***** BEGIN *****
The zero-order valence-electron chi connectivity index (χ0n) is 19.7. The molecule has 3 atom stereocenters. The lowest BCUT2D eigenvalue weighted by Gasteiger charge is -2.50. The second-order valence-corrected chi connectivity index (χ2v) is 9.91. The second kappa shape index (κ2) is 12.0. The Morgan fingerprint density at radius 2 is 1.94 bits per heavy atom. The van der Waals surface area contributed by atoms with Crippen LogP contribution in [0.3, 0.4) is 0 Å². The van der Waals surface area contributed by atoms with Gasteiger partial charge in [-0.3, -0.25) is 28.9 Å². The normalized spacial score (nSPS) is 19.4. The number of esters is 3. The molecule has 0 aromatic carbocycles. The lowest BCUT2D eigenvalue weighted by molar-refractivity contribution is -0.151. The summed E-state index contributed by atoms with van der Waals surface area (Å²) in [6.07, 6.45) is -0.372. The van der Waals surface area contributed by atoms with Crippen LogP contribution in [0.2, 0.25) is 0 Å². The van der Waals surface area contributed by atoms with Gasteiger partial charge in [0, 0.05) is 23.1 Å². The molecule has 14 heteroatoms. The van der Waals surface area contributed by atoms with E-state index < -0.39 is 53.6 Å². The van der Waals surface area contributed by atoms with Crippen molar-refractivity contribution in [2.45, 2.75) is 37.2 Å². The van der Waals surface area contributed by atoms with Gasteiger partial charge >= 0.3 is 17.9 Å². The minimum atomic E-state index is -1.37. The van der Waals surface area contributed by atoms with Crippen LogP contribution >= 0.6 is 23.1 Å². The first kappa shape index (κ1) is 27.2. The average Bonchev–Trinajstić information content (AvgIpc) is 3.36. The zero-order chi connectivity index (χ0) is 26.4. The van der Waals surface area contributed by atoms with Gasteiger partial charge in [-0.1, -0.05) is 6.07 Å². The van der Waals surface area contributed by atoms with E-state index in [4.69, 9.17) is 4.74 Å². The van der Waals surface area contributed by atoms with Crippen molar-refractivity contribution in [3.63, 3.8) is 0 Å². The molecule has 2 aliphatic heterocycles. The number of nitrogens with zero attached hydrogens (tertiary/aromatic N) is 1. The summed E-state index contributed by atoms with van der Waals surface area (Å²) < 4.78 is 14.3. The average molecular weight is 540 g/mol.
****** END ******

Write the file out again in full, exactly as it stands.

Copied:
The zero-order valence-electron chi connectivity index (χ0n) is 19.7. The molecule has 3 atom stereocenters. The lowest BCUT2D eigenvalue weighted by Gasteiger charge is -2.50. The second-order valence-corrected chi connectivity index (χ2v) is 9.91. The second kappa shape index (κ2) is 12.0. The Morgan fingerprint density at radius 2 is 1.94 bits per heavy atom. The van der Waals surface area contributed by atoms with Crippen LogP contribution in [0.3, 0.4) is 0 Å². The van der Waals surface area contributed by atoms with Gasteiger partial charge in [-0.3, -0.25) is 28.9 Å². The normalized spacial score (nSPS) is 19.4. The number of esters is 3. The molecule has 0 aromatic carbocycles. The lowest BCUT2D eigenvalue weighted by molar-refractivity contribution is -0.151. The summed E-state index contributed by atoms with van der Waals surface area (Å²) in [6.07, 6.45) is -0.372. The van der Waals surface area contributed by atoms with Crippen LogP contribution in [0.2, 0.25) is 0 Å². The van der Waals surface area contributed by atoms with Gasteiger partial charge in [0, 0.05) is 23.1 Å². The molecule has 14 heteroatoms. The van der Waals surface area contributed by atoms with E-state index < -0.39 is 53.6 Å². The van der Waals surface area contributed by atoms with Crippen molar-refractivity contribution in [2.45, 2.75) is 37.2 Å². The van der Waals surface area contributed by atoms with Gasteiger partial charge >= 0.3 is 17.9 Å². The minimum atomic E-state index is -1.37. The van der Waals surface area contributed by atoms with Crippen LogP contribution >= 0.6 is 23.1 Å². The first kappa shape index (κ1) is 27.2. The average Bonchev–Trinajstić information content (AvgIpc) is 3.36. The zero-order chi connectivity index (χ0) is 26.4. The van der Waals surface area contributed by atoms with Gasteiger partial charge in [-0.1, -0.05) is 6.07 Å². The van der Waals surface area contributed by atoms with E-state index in [4.69, 9.17) is 4.74 Å². The van der Waals surface area contributed by atoms with Crippen molar-refractivity contribution in [3.63, 3.8) is 0 Å². The molecule has 2 aliphatic heterocycles. The number of nitrogens with zero attached hydrogens (tertiary/aromatic N) is 1. The summed E-state index contributed by atoms with van der Waals surface area (Å²) < 4.78 is 14.3. The average molecular weight is 540 g/mol.